The CNC system is one of the most important developments in industrial engineering. At a high level, a CNC system is responsible for managing the motion and speed of machine tools used in everyday processes. They come in a variety of types with different functions, each with their own set of use cases.
Before you go out to purchase a CNC system for your business, it is important to know the different types and what sets each of them apart. Read on to learn all about CNC systems.
Structure of a CNC machine
CNC is an acronym for Computer Numerical Control. Regardless of their types and what they’re used for, CNC machines generally have a similar standardized structure. Here are the standard components of a CNC machine that you should know.
1. Input devices are used to input the operations that are performed by the CNC machine. Most commonly, enterprises use three different input devices: punch tape reader, magnetic tape reader, and computer via RS-232-C communication. This is subject to variation depending on the specific requirements of each enterprise.
2. The machine control unit or the MCY is referred to as the “heart” of the machine — a very apt label for its purpose. This is because the MCY is responsible for all the controlling activities demonstrated by the machine. Generally, the MCY provides the following functions:
- Read coded information that is fed through the input.
- Decode the coded information.
- Implement complex techniques, such as the interpolation technique used to generate axis motion commands.
- Receive feedback signals for the position and speed of each drive axis.
- Implement auxiliary control functions, including coolant, spindle on and off, tool change, and more.
3. Machine tools are an essential component of the toolkits for CNC. These machine tools are controlled on the X and Y axes, while the spindle is controlled on the Z-axis.
4. The driving system includes amplifier circuits, drive motors, and ball lead screws.
5. Feedback systems act as transducers or sensors that are used to make accurate measurements. These transducers include both position-based and speed-based movements, and are dedicated to continuously monitoring the position and speed of the cutting tools.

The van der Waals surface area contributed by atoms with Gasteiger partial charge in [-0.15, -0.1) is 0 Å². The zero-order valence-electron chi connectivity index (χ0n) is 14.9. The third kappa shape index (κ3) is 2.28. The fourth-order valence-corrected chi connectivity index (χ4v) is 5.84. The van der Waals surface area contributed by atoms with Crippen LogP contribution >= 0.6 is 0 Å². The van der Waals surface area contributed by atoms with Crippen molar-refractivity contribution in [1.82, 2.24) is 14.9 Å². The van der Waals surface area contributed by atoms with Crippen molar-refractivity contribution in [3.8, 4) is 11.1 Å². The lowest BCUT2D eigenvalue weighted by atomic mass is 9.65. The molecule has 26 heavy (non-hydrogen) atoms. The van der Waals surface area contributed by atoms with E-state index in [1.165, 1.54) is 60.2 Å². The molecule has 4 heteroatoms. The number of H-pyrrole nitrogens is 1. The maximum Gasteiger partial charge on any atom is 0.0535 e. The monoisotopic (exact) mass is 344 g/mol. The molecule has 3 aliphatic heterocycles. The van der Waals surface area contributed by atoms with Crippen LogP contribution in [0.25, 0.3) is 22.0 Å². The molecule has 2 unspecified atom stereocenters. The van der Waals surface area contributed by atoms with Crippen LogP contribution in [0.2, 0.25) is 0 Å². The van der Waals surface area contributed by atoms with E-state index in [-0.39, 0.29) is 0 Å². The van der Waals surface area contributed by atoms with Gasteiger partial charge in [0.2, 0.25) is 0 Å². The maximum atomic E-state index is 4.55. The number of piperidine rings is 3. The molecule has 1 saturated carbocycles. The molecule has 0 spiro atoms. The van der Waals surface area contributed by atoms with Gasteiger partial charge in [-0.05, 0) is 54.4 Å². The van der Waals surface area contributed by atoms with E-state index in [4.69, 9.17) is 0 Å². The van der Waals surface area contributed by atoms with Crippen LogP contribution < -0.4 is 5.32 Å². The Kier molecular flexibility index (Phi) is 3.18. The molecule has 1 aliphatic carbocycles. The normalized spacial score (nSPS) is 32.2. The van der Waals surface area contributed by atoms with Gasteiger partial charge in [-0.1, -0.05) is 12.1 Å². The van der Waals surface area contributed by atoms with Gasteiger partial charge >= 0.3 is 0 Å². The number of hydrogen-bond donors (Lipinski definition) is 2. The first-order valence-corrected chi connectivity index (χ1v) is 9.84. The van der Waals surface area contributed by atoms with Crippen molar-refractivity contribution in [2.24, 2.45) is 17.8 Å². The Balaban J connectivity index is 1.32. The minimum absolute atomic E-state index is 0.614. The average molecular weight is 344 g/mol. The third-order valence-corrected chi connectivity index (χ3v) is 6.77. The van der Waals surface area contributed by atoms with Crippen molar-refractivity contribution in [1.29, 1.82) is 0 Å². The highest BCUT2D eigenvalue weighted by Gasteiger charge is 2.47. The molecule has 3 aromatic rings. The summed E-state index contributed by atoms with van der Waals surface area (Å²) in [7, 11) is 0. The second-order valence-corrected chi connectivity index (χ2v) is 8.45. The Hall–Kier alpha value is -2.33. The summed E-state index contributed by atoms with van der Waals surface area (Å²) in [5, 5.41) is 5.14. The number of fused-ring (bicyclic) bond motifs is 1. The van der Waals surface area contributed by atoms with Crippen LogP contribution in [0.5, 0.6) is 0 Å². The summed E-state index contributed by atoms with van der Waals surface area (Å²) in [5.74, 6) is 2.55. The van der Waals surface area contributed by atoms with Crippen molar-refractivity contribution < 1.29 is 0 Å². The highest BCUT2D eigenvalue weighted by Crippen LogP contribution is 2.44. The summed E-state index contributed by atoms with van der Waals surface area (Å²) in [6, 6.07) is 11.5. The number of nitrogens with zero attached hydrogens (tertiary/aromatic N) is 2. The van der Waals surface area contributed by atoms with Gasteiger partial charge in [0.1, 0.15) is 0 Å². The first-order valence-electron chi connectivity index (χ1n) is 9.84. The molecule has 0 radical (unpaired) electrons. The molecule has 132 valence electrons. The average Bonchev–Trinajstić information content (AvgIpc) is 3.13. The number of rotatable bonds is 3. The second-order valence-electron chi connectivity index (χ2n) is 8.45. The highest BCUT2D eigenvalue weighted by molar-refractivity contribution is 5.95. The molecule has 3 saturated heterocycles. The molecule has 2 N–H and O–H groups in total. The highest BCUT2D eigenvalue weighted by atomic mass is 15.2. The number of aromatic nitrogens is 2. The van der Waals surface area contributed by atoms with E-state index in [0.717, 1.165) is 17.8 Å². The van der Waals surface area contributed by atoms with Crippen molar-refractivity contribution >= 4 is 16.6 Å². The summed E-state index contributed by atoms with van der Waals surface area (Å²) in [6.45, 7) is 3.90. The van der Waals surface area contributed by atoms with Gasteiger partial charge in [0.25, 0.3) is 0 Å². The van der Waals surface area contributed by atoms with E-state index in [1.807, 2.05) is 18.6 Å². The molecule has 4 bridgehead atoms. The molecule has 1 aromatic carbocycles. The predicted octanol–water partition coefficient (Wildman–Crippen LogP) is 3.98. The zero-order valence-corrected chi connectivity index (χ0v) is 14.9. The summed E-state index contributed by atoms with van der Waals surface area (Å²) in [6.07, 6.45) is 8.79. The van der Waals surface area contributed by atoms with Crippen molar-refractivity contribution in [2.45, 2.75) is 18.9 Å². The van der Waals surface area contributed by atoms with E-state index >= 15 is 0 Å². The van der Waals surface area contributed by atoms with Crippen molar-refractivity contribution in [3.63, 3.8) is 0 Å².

6. The display unit shows all the required data and commands that are being fed into the control system.
Different types of CNC systems
A large amount of research and development has been put into CNC systems since their invention in the 1950s. This has led to its widespread use in a wide range of industries as well as the development of many different types. CNC machine types vary either in general functions or in the direction of work.
These days, industrial engineers can choose from a wide variety of CNC systems. Here are a few of the most popular ones on the market today.
1. Motion-type CNC systems
Motion-type CNC systems are categorized into two main types:
- Contouring control systems
The machine tools work in a continuous path where they focus on cutting the material presented to them by following its contour. Common machines that use contouring systems include CNC milling, lathe, and routing machines.
The contouring machines function through the simulated movement of the tool and work positions. The positions of both the machine and the product are controlled by the control system.
- Point-to-point control systems